In Oceania, significant progress was made in 1988 between Australia and New Zealand on trade cooperation. Under the Australian-New Zealand Closer Economic Relations Trade Agreement (Anzcerta) liberalization of trade between the two countries would be accelerated by a dismantling of tariff and import restrictions. The scope of liberalization was enlarged to include services. In August 1988 Australia and New Zealand signed a bilateral free-trade agreement which foresees the elimination of remaining barriers to trade in goods and services by July 1990. Since 1975 liberalization measures under the long-standing Australia-New Zealand agreement helped to expand the growth of bilateral imports, but only at a somewhat faster pace (9.6 percent) than that of other imports (8.2 percent). Starting from January 1, 1988, import duties on trade between the two countries have been removed. The target date of full liberalization was brought forward from 1995 to July 1990. In addition, the South Pacific Regional Trade and Economic Agreement (Sparteca), which provides free access to these two markets for the exports from the island countries in the South Pacific, is still in effect.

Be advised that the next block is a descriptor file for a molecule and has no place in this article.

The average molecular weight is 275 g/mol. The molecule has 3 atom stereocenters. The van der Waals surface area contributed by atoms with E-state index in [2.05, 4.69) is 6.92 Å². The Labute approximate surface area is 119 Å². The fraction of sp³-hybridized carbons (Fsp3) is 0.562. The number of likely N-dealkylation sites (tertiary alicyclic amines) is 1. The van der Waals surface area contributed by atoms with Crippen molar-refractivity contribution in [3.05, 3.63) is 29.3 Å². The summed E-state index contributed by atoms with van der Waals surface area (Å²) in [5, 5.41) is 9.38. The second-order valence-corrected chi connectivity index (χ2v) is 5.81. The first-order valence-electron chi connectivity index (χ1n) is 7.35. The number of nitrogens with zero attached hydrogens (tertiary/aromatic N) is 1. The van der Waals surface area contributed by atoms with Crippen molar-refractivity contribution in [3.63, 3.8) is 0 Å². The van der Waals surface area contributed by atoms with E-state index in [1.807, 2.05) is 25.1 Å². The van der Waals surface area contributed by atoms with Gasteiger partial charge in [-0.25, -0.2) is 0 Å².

In Africa, despite numerous attempts by a number of regional organizations to foster trade and economic integration among countries in various subregions, only modest progress was made in 1988, with the exception of the increased activities of the regional Development Bank. The PTA, which aimed at a tariff cut by 10 percent a year until a free trade zone was realized in 2000, postponed its tariff cuts in 1988 until mid-1989. Only three members—Mauritius, Zambia, and Zimbabwe—cut tariffs by 10 percent as scheduled in October 1988. The PTA clearing house allowed domestic currencies to settle transactions among members, so that only net balances required settlement in hard currencies. Nevertheless, the full clearing mechanism has functioned well below its potential, and more than half of the trade payments arranged through the clearing house were still settled in hard currency. Moreover, the existing exchange and trade arrangements as well as the economic problems confronting member countries made it difficult for the clearing house to function properly, since members aimed for straight hard currency sales rather than going through the clearing house. In 1988 exemption to settle through the PTA was granted to Mozambique, since it was a new member, in respect of transit fees, which were important sources of hard currency to that country. Lesotho and Swaziland were exempted from mutual tariff-cutting obligations until 1992, because of their membership in the Southern African Customs Union. Traveler’s checks denominated in the PTA unit of account, PTA, were introduced in the PTA region in 1988.